In rhinoplasty, there are certainly guidelines and common aesthetic assumptions. My personal philosophy is that every nose is unique. The course is determined by the desire to match it with the other facial features. My primary goal is the ability for perfect breathing and a beautiful, natural look, completely free of surgical scars, harmoniously combined with the rest of our facial features.
Personally, I don’t like big, wide noses. However, my experience has led me to believe that each patient’s nose falls within a different size range that can be achieved. The size of the nose created in the operating room is based on several factors. These factors vary from patient to patient and I do not have a specific aesthetic standard that I apply in each case.
Thus for some patients, it may not be feasible to get a small nose due to the anatomy, thickness of their nose skin or due to complications of a previous rhinoplasty. It might seem ideal for anyone to get the nose they admire on a television star or on a beautiful face of an art photography. But this is not always possible.
Patients with thin skin and a long nose are more likely to get a significantly smaller nose. In these patients their thin skin may shrink over time and wrap a smaller osseocartilaginous skeleton. This shrinkage can take several months or even years.
As a result, these patients are likely to experience disappointment in the early postoperative period, before the swelling of the skin starts to subside and “ shrink-wrap”. Also, if we produce a significantly smaller nose, apart from the disharmony that may occur, it is possible that the skin will never be able to shrink sufficiently, to wrap the new skeleton.
In the pre-operative demonstration of the result on the PC I try to do a thorough study and a very realistic approach, avoiding the overwhelming changes. This avoids the risk of a nose being too much trimmed to such an extent that the skin will no longer be able to shrink to cover the new shape and fall.
There is a tendency in some noses, particularly in long noses with short nasal bones, several years after surgery to pinch the median third and cause nasal breathing difficulty due to insufficiency of the inner nasal valve. To avoid this risk, I tend to strengthen the valve area using cartilage grafts, the so-called spreader grafts.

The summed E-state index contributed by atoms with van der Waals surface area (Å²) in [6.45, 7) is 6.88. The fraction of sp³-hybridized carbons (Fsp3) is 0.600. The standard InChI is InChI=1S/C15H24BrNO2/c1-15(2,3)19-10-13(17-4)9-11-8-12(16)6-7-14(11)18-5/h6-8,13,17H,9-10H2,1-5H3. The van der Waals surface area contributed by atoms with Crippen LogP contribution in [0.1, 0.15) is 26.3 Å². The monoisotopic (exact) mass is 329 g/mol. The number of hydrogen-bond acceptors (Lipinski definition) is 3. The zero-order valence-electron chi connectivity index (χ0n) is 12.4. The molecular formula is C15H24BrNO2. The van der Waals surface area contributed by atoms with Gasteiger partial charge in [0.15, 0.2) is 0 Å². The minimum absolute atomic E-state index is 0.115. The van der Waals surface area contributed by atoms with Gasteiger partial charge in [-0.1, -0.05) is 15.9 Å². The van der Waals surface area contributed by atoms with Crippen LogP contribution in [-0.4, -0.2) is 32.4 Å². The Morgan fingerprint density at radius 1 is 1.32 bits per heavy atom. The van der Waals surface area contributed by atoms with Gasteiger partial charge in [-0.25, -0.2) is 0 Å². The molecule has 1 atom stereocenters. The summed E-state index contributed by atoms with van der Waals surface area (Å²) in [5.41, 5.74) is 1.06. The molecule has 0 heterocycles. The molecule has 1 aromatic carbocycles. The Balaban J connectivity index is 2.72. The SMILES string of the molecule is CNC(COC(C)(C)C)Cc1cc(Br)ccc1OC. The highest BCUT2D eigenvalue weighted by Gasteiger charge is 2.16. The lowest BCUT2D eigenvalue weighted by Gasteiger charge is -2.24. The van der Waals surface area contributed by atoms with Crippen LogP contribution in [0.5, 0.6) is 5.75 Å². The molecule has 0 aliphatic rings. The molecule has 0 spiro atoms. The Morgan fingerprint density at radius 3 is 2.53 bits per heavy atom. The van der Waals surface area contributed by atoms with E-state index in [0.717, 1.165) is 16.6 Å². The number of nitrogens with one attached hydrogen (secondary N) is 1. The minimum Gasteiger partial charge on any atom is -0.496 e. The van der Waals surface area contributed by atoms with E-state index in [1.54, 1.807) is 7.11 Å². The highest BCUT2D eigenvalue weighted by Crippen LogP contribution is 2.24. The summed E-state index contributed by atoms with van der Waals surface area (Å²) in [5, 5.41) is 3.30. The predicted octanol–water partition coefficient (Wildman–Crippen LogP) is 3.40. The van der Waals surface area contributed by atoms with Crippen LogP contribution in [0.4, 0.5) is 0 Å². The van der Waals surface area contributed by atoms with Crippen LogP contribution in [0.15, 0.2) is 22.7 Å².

The open rhinoplasty method that I use, provides me with unlimited abilities to secure these cartilage with permanent stitches. This deliberate overcorrection, may temporarily give the feeling of a bit wider than the ideal middle third, but it gets improved significantly over the months or years while completely avoiding the risk of compromising and pinching the middle third, causing insufficiency of the nasal valves.
Many patients may be impatient and want their nose to look ideal immediately after the removal of the splint. All tissues of the human body have for some time after surgery post operative edema. Our nose cannot be an exception to this rule.
So it is logical that in the immediate postoperative period, our nose will look bigger and wider than ideal. We need to be armed with patience and give the tissues the time they need so that they can beat the swelling and after that the skin can get wrapped around the newly formed osseocartilaginous skeleton of our nose, thereby enhancing the aesthetic effect.
The impatience and the rush of time, is the sole responsible for the multiple revision operations, that some patients undergo. The surgeon, trying to please the impatient patient and provide immediate visual improvement with the reconstructive surgery, eventually leads to an over-reducing intervention covered by the surgical edema, which proves to be temporarily pleasing to the patient. Unfortunately, however, it does not have the requisite aesthetic and functional endurance against the inevitable shrinkage that will be fatal over time.
After each rhinoplasty operation, one needs to have patience, be calm and have faith in the surgeon and provide the surgery with the necessary time to allow the expected recovery. Unless the only thing someone wants is to appear to be perfect right after the operation and ignores the fact of having to have a revision every five to ten years.
In addition, the structural approach with the use of cartilage grafts to enhance nasal valve strength may temporarily create more edema and scar tissue, which takes several months to subside, but gives the required strength to the cartilage wall, not to create retraction and shortness of breath during intense inhalation. It therefore ensures uninterrupted nasal breathing once and forever.
My goal is to create an aesthetic and functional improvement that will continue to change for the better in the months to come, sometimes in the years to come. The changes are small and gradual and it is difficult to see them in our own eyes, one who observes our nose in the mirror every day. I usually tell my patients preoperatively that their nose during the immediate postoperative period will be swollen and larger than the result in the operating room. And the day of removing the splint is far from the day of the final result.
That is why I am used to seeing my patients often enough postoperatively, to monitor the progress of the outcome and to provide advice on the treatment of local edema with massaging, adhesive tape or local drug infusion. In rhinoplasty, the postoperative period is a path that patient and physician walk together to achieve the optimum result.